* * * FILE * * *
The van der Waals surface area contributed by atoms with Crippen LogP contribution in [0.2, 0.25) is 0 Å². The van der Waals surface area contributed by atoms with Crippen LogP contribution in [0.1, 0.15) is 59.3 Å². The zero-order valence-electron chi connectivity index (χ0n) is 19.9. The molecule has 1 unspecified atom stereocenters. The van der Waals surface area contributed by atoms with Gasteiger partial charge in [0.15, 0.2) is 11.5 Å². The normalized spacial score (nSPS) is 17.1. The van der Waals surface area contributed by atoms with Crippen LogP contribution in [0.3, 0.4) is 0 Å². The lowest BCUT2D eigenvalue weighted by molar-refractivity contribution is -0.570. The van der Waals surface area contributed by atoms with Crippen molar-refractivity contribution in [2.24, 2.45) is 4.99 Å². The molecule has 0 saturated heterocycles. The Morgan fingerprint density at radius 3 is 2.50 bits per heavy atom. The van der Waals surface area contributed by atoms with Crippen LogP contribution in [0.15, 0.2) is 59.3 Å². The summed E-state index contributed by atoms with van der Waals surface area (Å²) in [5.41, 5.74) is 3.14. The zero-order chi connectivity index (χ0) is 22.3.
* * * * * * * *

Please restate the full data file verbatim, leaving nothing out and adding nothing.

The van der Waals surface area contributed by atoms with Crippen LogP contribution in [0.2, 0.25) is 0 Å². The van der Waals surface area contributed by atoms with Crippen LogP contribution in [0.1, 0.15) is 59.3 Å². The zero-order valence-electron chi connectivity index (χ0n) is 19.9. The molecule has 1 unspecified atom stereocenters. The van der Waals surface area contributed by atoms with Gasteiger partial charge in [0.15, 0.2) is 11.5 Å². The normalized spacial score (nSPS) is 17.1. The van der Waals surface area contributed by atoms with Crippen LogP contribution in [0.3, 0.4) is 0 Å². The lowest BCUT2D eigenvalue weighted by molar-refractivity contribution is -0.570. The van der Waals surface area contributed by atoms with Crippen molar-refractivity contribution in [2.24, 2.45) is 4.99 Å². The molecule has 0 saturated heterocycles. The Morgan fingerprint density at radius 3 is 2.50 bits per heavy atom. The van der Waals surface area contributed by atoms with Crippen LogP contribution in [0.15, 0.2) is 59.3 Å². The summed E-state index contributed by atoms with van der Waals surface area (Å²) in [5.41, 5.74) is 3.14. The zero-order chi connectivity index (χ0) is 22.3.